Christmas Berries and Birds
Holly is strongly associated with Christmas. The blood red berries and spines gave the plant religious significance to early Christians but even earlier the Celts held the oak and holly as the two most important trees and the Romans featured holly in their Saturnalia events. Most holly trees are either male or female; only the female forms carry berries. Some garden forms are better than others. JC vanTol and pyramidalis are self-fertile and good for berries but have rather plain leaves. Variegated hollies tend to have fewer berries while Golden Queen is male so has no berries at all. Confusingly Silver King is female and does have some berries! A good berry crop does not mean the tree can anticipate a hard winter but reflects the amount of sun earlier in the season. Other native plants such as ivy were used as decoration but less so now that other plants such as poinsettias – usually red – are available.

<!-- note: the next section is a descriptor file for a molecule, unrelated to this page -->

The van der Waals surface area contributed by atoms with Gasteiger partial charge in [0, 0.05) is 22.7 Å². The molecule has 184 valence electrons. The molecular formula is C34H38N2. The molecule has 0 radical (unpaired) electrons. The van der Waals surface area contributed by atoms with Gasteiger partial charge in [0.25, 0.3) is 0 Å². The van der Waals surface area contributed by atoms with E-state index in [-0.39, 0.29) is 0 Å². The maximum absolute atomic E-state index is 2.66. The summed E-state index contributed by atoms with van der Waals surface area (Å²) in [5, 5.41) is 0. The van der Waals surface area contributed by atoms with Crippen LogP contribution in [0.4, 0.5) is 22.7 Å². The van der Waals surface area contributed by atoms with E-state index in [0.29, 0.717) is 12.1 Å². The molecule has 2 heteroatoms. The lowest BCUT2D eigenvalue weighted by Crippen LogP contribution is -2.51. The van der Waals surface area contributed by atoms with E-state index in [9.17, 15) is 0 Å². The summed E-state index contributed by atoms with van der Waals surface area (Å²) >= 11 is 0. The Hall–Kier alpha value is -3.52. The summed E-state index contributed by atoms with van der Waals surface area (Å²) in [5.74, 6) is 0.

Robins, which used to be called red breasts, are also often seen on Christmas cards possibly as Victorian postmen wore red jackets. Robins follow gardeners in the way they used to follow wild boar which would dig up the ground to expose grubs which the robin can eat. With patience you can get a robin to take food from your fingers; they like mealworms if you can get them. In winter all robins sing to defend individual territories so Cock Robin may be a hen. Some of the robins in Scotland in winter have crossed the North Sea from Scandinavia earlier in the autumn.